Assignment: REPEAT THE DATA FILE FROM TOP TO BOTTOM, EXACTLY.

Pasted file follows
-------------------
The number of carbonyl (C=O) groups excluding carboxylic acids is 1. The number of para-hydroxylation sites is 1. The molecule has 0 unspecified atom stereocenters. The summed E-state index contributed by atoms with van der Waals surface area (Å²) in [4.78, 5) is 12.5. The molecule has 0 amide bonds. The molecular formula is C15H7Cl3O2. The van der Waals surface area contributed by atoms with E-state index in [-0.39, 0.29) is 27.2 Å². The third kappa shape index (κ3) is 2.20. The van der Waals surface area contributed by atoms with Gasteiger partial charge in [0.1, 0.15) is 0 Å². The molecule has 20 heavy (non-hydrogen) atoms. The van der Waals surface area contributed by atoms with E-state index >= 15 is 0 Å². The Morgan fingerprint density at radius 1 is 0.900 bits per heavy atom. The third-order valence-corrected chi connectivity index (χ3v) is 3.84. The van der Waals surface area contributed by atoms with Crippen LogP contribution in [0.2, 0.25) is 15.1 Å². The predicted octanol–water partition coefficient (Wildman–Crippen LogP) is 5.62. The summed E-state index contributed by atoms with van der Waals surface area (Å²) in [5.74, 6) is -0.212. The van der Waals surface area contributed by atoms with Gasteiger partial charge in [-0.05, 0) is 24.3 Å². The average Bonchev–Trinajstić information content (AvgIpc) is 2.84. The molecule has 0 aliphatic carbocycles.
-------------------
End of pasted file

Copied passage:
The number of carbonyl (C=O) groups excluding carboxylic acids is 1. The number of para-hydroxylation sites is 1. The molecule has 0 unspecified atom stereocenters. The summed E-state index contributed by atoms with van der Waals surface area (Å²) in [4.78, 5) is 12.5. The molecule has 0 amide bonds. The molecular formula is C15H7Cl3O2. The van der Waals surface area contributed by atoms with E-state index in [-0.39, 0.29) is 27.2 Å². The third kappa shape index (κ3) is 2.20. The van der Waals surface area contributed by atoms with Gasteiger partial charge in [0.1, 0.15) is 0 Å². The molecule has 20 heavy (non-hydrogen) atoms. The van der Waals surface area contributed by atoms with E-state index >= 15 is 0 Å². The Morgan fingerprint density at radius 1 is 0.900 bits per heavy atom. The third-order valence-corrected chi connectivity index (χ3v) is 3.84. The van der Waals surface area contributed by atoms with Crippen LogP contribution in [0.2, 0.25) is 15.1 Å². The predicted octanol–water partition coefficient (Wildman–Crippen LogP) is 5.62. The summed E-state index contributed by atoms with van der Waals surface area (Å²) in [5.74, 6) is -0.212. The van der Waals surface area contributed by atoms with Gasteiger partial charge in [-0.05, 0) is 24.3 Å². The average Bonchev–Trinajstić information content (AvgIpc) is 2.84. The molecule has 0 aliphatic carbocycles.